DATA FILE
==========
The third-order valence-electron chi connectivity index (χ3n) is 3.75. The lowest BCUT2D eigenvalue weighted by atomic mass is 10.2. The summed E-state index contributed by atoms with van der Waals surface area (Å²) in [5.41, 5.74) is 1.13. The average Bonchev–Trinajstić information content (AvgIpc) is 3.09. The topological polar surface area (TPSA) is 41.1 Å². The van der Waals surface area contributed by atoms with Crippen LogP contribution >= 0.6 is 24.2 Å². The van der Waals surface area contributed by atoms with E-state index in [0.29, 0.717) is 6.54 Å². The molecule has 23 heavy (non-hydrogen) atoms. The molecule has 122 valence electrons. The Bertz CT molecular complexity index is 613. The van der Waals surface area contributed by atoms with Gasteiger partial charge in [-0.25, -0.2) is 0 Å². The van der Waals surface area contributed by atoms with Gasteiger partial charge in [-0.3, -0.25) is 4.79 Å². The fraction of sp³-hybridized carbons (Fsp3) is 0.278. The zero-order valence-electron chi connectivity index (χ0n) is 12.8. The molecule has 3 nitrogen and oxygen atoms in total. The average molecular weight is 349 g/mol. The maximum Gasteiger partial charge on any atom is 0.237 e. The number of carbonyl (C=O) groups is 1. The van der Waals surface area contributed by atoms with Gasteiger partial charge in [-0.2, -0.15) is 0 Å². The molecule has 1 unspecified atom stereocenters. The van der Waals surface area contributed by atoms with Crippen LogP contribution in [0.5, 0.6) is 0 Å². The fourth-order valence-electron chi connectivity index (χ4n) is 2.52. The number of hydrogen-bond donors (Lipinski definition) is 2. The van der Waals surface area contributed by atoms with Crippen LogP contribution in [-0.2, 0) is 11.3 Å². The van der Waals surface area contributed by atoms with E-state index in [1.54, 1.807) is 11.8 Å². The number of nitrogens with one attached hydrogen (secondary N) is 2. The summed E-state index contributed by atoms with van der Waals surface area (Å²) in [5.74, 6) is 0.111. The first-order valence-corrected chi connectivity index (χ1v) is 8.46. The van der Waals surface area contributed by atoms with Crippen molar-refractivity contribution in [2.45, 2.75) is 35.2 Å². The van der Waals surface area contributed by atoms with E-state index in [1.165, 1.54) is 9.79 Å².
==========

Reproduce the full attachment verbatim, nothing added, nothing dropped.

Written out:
The third-order valence-electron chi connectivity index (χ3n) is 3.75. The lowest BCUT2D eigenvalue weighted by atomic mass is 10.2. The summed E-state index contributed by atoms with van der Waals surface area (Å²) in [5.41, 5.74) is 1.13. The average Bonchev–Trinajstić information content (AvgIpc) is 3.09. The topological polar surface area (TPSA) is 41.1 Å². The van der Waals surface area contributed by atoms with Crippen LogP contribution >= 0.6 is 24.2 Å². The van der Waals surface area contributed by atoms with E-state index in [0.29, 0.717) is 6.54 Å². The molecule has 23 heavy (non-hydrogen) atoms. The molecule has 122 valence electrons. The Bertz CT molecular complexity index is 613. The van der Waals surface area contributed by atoms with Gasteiger partial charge in [-0.25, -0.2) is 0 Å². The van der Waals surface area contributed by atoms with Gasteiger partial charge in [-0.3, -0.25) is 4.79 Å². The fraction of sp³-hybridized carbons (Fsp3) is 0.278. The zero-order valence-electron chi connectivity index (χ0n) is 12.8. The molecule has 3 nitrogen and oxygen atoms in total. The average molecular weight is 349 g/mol. The maximum Gasteiger partial charge on any atom is 0.237 e. The number of carbonyl (C=O) groups is 1. The van der Waals surface area contributed by atoms with Gasteiger partial charge in [-0.2, -0.15) is 0 Å². The molecule has 1 unspecified atom stereocenters. The van der Waals surface area contributed by atoms with Crippen LogP contribution in [0.5, 0.6) is 0 Å². The fourth-order valence-electron chi connectivity index (χ4n) is 2.52. The number of hydrogen-bond donors (Lipinski definition) is 2. The van der Waals surface area contributed by atoms with Crippen LogP contribution in [-0.2, 0) is 11.3 Å². The van der Waals surface area contributed by atoms with E-state index in [1.54, 1.807) is 11.8 Å². The number of nitrogens with one attached hydrogen (secondary N) is 2. The summed E-state index contributed by atoms with van der Waals surface area (Å²) in [5.74, 6) is 0.111. The first-order valence-corrected chi connectivity index (χ1v) is 8.46. The van der Waals surface area contributed by atoms with Crippen molar-refractivity contribution in [2.45, 2.75) is 35.2 Å². The van der Waals surface area contributed by atoms with E-state index in [1.165, 1.54) is 9.79 Å².